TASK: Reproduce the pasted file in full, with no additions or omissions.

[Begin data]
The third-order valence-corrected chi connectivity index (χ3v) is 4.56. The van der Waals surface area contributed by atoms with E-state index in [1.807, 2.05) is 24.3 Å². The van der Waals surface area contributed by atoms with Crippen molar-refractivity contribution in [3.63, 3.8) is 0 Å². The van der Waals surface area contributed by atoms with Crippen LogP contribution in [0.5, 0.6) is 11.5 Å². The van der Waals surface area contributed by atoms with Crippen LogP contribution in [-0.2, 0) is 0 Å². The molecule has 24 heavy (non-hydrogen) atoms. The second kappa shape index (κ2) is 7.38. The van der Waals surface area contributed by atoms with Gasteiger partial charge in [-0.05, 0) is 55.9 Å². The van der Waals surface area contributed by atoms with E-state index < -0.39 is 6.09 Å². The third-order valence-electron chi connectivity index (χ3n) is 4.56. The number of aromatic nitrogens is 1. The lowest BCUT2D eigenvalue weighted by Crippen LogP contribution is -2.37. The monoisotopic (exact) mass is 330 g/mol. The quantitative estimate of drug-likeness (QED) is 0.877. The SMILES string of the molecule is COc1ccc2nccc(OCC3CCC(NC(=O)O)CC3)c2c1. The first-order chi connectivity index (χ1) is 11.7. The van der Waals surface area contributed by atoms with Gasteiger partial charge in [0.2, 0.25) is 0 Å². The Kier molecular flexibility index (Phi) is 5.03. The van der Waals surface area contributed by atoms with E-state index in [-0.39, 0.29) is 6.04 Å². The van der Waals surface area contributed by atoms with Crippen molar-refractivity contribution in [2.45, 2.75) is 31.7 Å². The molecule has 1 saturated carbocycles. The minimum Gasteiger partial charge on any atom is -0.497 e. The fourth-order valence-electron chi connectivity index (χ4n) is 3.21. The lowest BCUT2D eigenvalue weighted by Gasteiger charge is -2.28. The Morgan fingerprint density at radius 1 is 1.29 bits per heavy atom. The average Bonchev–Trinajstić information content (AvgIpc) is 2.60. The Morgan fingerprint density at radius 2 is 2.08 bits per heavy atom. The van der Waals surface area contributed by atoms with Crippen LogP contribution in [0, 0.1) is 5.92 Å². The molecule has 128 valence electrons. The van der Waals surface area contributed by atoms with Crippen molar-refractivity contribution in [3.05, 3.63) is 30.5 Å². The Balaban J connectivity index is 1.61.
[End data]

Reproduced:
The third-order valence-corrected chi connectivity index (χ3v) is 4.56. The van der Waals surface area contributed by atoms with E-state index in [1.807, 2.05) is 24.3 Å². The van der Waals surface area contributed by atoms with Crippen molar-refractivity contribution in [3.63, 3.8) is 0 Å². The van der Waals surface area contributed by atoms with Crippen LogP contribution in [0.5, 0.6) is 11.5 Å². The van der Waals surface area contributed by atoms with Crippen LogP contribution in [-0.2, 0) is 0 Å². The molecule has 24 heavy (non-hydrogen) atoms. The second kappa shape index (κ2) is 7.38. The van der Waals surface area contributed by atoms with Gasteiger partial charge in [-0.05, 0) is 55.9 Å². The van der Waals surface area contributed by atoms with E-state index < -0.39 is 6.09 Å². The third-order valence-electron chi connectivity index (χ3n) is 4.56. The number of aromatic nitrogens is 1. The lowest BCUT2D eigenvalue weighted by Crippen LogP contribution is -2.37. The monoisotopic (exact) mass is 330 g/mol. The quantitative estimate of drug-likeness (QED) is 0.877. The SMILES string of the molecule is COc1ccc2nccc(OCC3CCC(NC(=O)O)CC3)c2c1. The first-order chi connectivity index (χ1) is 11.7. The van der Waals surface area contributed by atoms with Gasteiger partial charge in [0.2, 0.25) is 0 Å². The Kier molecular flexibility index (Phi) is 5.03. The van der Waals surface area contributed by atoms with E-state index in [-0.39, 0.29) is 6.04 Å². The van der Waals surface area contributed by atoms with Crippen molar-refractivity contribution in [2.45, 2.75) is 31.7 Å². The molecule has 1 saturated carbocycles. The minimum Gasteiger partial charge on any atom is -0.497 e. The fourth-order valence-electron chi connectivity index (χ4n) is 3.21. The lowest BCUT2D eigenvalue weighted by Gasteiger charge is -2.28. The Morgan fingerprint density at radius 1 is 1.29 bits per heavy atom. The average Bonchev–Trinajstić information content (AvgIpc) is 2.60. The Morgan fingerprint density at radius 2 is 2.08 bits per heavy atom. The van der Waals surface area contributed by atoms with Crippen LogP contribution in [0, 0.1) is 5.92 Å². The molecule has 128 valence electrons. The van der Waals surface area contributed by atoms with Crippen molar-refractivity contribution in [3.05, 3.63) is 30.5 Å². The Balaban J connectivity index is 1.61.